1. A very long time ago (mid 1990s) someone gave me a copy of a recipe that we've modified (below). We enjoy it with rice and peas. It's also good as a leftover. Enjoy.

                                  Parmesan Yogurt Chicken

                                  Modified version from The New American Diet cookbook.

                                  1 chicken, boned, cut in pieces and skinned
                                  2 tablespoons freshly squeezed lemon juice
                                  Cayenne pepper
                                  1 cup plain low-fat yogurt

                                  4 tablespoons flour
                                  2 tablespoons Dijon mustard
                                  ¼ teaspoon Worcestershire sauce
                                  ½ teaspoon thyme leaves

                                  ¼ cup minced green onions

                                  2 tablespoons grated parmesan cheese

                                  Preheat oven to 350 degrees. Arrange chicken in lightly oiled baking dish. Drizzle with lemon juice. Sprinkle lightly with cayenne pepper.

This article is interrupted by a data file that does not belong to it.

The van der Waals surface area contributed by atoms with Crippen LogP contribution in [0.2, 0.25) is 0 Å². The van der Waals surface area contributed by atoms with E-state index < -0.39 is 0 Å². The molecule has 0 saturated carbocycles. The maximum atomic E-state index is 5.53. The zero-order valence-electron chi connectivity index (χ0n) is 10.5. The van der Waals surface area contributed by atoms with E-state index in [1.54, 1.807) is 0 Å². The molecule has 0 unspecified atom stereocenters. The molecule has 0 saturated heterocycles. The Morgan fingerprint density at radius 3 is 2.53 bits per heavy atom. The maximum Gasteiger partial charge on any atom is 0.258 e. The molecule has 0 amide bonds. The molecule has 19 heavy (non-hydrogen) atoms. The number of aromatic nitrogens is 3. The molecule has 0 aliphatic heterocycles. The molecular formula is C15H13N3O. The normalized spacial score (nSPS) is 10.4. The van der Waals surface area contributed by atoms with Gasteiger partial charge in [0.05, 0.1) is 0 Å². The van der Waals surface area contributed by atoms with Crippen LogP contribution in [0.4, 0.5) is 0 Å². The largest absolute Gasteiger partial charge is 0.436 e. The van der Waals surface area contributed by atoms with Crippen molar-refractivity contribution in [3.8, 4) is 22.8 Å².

In small bowl mix yogurt and flour and add mustard, Worcestershire and thyme. Spread over chicken. Top with green onions and sprinkle with paprika. Bake uncovered for 20 minutes (check the chicken); it usually takes closer to 30 minutes, but sometimes it has been overcooked at 25 minutes. Mix the juices into the sauce. Cook until almost done. Sprinkle parmesan on and broil 6 inches from heat until cheese is slightly brown.

                                  Notes: The original version of this recipe used a combination of mayonnaise and yogurt.

                                  1. I mix yogurt with a goodly amount of Dijon mustard and use it to dress julienned celery root or other veggies, or make a tuna or chicken salad. Capers are a great addition. Or spoon the yogurt mustard mix over a chicken breast or pork tenderloin and bake, covered, until done -- yum! Add herbs to change it up.

                                    Yogurt mixed with crumbled blue cheese and a dash of Tabasco makes a great dressing. Use it on thinly sliced celery for a 'Buffalo wings without the wings' effect (learned that one from Melissa Clark).

                                    1. Two ways I like to use Greek yogurt -
                                      Blend it with tahini, a little lemon and a bit of olive oil. Use for a sauce, salad dressing, whatever. I like it on gyros or kebabs.

                                      Puree with a big handful of cilantro and drizzle over anything Mexican, or use as a dip for tortilla chips. I use jalapeno in mine, too, but your bland diet probably doesn't include jalapeno!